- Place the pizza with toppings back onto the hot side of the grill, cover and cook 2 minutes. Transfer the pizza to the side of the grill without direct heat, cover and cook for about 4 minutes or until the cheese is melted, the crust feels almost firm and not squishy soft and the side are just begin to turn golden brown.
- Remove and cut into pieces.
You can top your pizza with virtually anything you like: herbs, tomatoes, grilled vegetables, thinly sliced sausage, cured meats, shredded meats, seafood, flavored oils, pesto…and the list goes on.
In terms of layering, I like to brush the bottom of the pizza with a thin brushing of tomato sauce, pesto or olive oil and then add thin slices of tomatoes, other vegetables, meat and then thin slices of mozzarella and grated Parmesan on top.
Here are just a few ideas:
- Grilled asparagus: Trim ends and grill asparagus lightly brushed with olive oil for about 3 minutes on each side or until almost tender.
- Grilled zucchini: Cut zucchini in 4 long pieces. Brush with olive oil and salt and pepper and cook over hot grill for about 3 to 4 minutes per side, or until golden brown and almost soft.
- Sausage: Sauté ¾ to 1 pound hot or sweet Italian sausage out of the casing (to remove, simply squeeze the raw meat out of the casing) and brown in 1 tablespoon olive oil until cooked through with no signs of pink, about 4-5 minutes.
- Sautéed spinach: heat a tablespoon olive oil in a skillet over high heat. Add several cups of tender young baby spinach and cook, stirring once or twice, until wilted. Season with salt and pepper.
- Roasted cherry tomatoes: place a pound of cherry tomatoes in a small ovenproof skillet or small roasting pan and sprinkle with 1 tablespoon olive oil, salt, pepper, and 1 tablespoon fresh chopped basil and 4 cloves garlic. Roast at 200 degrees for an hour or until soft, tender but not bursting. The tomatoes will keep for several days.
- Thinly sliced ripe tomatoes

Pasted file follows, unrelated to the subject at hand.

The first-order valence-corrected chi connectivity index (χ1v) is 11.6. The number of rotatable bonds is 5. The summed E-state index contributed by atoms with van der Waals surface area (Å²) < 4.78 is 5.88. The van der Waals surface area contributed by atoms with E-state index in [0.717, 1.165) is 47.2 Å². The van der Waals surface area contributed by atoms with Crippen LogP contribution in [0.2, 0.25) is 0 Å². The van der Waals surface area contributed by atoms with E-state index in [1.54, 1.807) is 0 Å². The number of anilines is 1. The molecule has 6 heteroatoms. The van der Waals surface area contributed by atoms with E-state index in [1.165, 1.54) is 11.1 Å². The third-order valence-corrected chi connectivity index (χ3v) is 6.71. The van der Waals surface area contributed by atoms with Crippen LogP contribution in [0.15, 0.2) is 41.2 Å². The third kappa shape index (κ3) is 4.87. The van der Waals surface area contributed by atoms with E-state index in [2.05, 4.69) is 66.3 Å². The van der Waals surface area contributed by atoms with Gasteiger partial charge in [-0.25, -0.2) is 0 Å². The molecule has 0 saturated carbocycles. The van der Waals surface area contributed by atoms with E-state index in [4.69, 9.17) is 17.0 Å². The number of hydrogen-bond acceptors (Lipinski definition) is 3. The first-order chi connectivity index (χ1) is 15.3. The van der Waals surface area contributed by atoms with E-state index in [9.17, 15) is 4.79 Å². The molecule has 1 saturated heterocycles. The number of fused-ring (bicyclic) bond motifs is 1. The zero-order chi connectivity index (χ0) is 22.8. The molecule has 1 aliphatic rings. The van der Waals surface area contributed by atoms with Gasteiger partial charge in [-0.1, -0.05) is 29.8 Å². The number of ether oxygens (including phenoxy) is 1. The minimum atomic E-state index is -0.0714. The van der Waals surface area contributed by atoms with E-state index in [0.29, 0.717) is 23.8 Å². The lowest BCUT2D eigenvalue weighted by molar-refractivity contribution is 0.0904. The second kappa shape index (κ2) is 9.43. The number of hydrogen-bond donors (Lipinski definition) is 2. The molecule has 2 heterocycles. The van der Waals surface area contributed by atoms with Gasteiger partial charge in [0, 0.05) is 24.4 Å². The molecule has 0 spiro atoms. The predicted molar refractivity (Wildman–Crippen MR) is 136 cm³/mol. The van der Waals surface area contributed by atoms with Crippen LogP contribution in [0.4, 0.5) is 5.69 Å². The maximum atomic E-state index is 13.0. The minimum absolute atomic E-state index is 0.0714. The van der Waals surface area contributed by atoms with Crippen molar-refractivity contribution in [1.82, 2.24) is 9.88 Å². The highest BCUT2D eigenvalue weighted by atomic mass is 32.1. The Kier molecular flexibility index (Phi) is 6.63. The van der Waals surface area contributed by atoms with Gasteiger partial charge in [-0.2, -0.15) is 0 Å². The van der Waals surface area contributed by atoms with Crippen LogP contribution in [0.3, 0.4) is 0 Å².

- Thin slices of fresh mozzarella cheese
- You can also use fresh ricotta cheese for a white pizza.
- Grated or thin slices of Parmesan cheese
- Coarsely chopped fresh herbs like basil, rosemary, or arugula
- Pesto: any kind to rub on the bottom of the pizza dough once it goes on the grill
- Tomato sauce: homemade, jarred, or canned
- Roasted garlic: Cut ¼ inch off top of whole head of garlic and place garlic in small ovenproof skillet or gratin dish with the cut side up. Drizzle heavily with olive oil, salt and pepper. Roast in a 350-degree oven for about 15 to 18 minutes, or until soft when squeezed with your fingers. Let cool and squeeze the garlic out of its skin. Keep in the oil from the pan.
- Raw tender garden arugula, tender spinach leaves or fresh basil leaves, placed on top of pizza after it’s been cooked. The heat of the pizza will wilt the greens just slightly.
- Cooked shredded chicken
- Cubed or shredded cooked pork
- Cooked crumbled pancetta or bacon
- Roast red or yellow pepper strips
- Blue cheese and pear
- Caramelized onions and tapenade
- Pitted olives and red pepper flakes
- Garlic or other flavored oils, for spreading on the raw dough
- Kathy Gunst, resident chef for Here & Now and author of cookbooks including “Notes from a Maine Kitchen.” She tweets @mainecook.